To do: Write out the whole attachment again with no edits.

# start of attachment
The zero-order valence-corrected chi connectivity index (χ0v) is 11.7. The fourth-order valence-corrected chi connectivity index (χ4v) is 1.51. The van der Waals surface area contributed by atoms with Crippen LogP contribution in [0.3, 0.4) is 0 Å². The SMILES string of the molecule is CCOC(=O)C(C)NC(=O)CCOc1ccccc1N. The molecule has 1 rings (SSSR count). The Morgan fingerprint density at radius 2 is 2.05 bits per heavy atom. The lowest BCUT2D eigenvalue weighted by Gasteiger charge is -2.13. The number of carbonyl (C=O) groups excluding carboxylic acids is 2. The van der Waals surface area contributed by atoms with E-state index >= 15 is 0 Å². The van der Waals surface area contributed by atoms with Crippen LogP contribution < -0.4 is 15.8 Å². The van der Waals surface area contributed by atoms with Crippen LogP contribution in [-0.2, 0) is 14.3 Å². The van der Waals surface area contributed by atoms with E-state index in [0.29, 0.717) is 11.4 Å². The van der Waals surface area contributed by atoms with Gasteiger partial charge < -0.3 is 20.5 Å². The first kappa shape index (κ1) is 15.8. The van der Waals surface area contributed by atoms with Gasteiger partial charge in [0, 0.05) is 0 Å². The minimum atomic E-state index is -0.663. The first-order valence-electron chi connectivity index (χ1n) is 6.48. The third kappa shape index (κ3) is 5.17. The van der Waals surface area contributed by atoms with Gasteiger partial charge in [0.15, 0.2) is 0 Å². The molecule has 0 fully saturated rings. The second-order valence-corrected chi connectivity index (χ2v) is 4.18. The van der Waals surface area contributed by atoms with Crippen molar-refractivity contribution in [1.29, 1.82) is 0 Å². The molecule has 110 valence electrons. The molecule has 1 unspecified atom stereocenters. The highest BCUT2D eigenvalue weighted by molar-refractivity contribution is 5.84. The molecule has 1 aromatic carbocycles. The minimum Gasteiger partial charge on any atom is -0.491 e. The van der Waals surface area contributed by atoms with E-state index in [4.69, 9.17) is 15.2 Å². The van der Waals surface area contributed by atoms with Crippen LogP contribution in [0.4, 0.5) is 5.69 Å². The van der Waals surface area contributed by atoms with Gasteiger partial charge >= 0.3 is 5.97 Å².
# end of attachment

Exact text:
The zero-order valence-corrected chi connectivity index (χ0v) is 11.7. The fourth-order valence-corrected chi connectivity index (χ4v) is 1.51. The van der Waals surface area contributed by atoms with Crippen LogP contribution in [0.3, 0.4) is 0 Å². The SMILES string of the molecule is CCOC(=O)C(C)NC(=O)CCOc1ccccc1N. The molecule has 1 rings (SSSR count). The Morgan fingerprint density at radius 2 is 2.05 bits per heavy atom. The lowest BCUT2D eigenvalue weighted by Gasteiger charge is -2.13. The number of carbonyl (C=O) groups excluding carboxylic acids is 2. The van der Waals surface area contributed by atoms with E-state index >= 15 is 0 Å². The van der Waals surface area contributed by atoms with Crippen LogP contribution < -0.4 is 15.8 Å². The van der Waals surface area contributed by atoms with Crippen LogP contribution in [-0.2, 0) is 14.3 Å². The van der Waals surface area contributed by atoms with E-state index in [0.29, 0.717) is 11.4 Å². The van der Waals surface area contributed by atoms with Gasteiger partial charge < -0.3 is 20.5 Å². The first kappa shape index (κ1) is 15.8. The van der Waals surface area contributed by atoms with Gasteiger partial charge in [0, 0.05) is 0 Å². The minimum atomic E-state index is -0.663. The first-order valence-electron chi connectivity index (χ1n) is 6.48. The third kappa shape index (κ3) is 5.17. The van der Waals surface area contributed by atoms with Gasteiger partial charge in [0.15, 0.2) is 0 Å². The molecule has 0 fully saturated rings. The second-order valence-corrected chi connectivity index (χ2v) is 4.18. The van der Waals surface area contributed by atoms with Crippen molar-refractivity contribution in [1.29, 1.82) is 0 Å². The molecule has 110 valence electrons. The molecule has 1 unspecified atom stereocenters. The highest BCUT2D eigenvalue weighted by molar-refractivity contribution is 5.84. The molecule has 1 aromatic carbocycles. The minimum Gasteiger partial charge on any atom is -0.491 e. The van der Waals surface area contributed by atoms with E-state index in [4.69, 9.17) is 15.2 Å². The van der Waals surface area contributed by atoms with Crippen LogP contribution in [0.4, 0.5) is 5.69 Å². The van der Waals surface area contributed by atoms with Gasteiger partial charge >= 0.3 is 5.97 Å².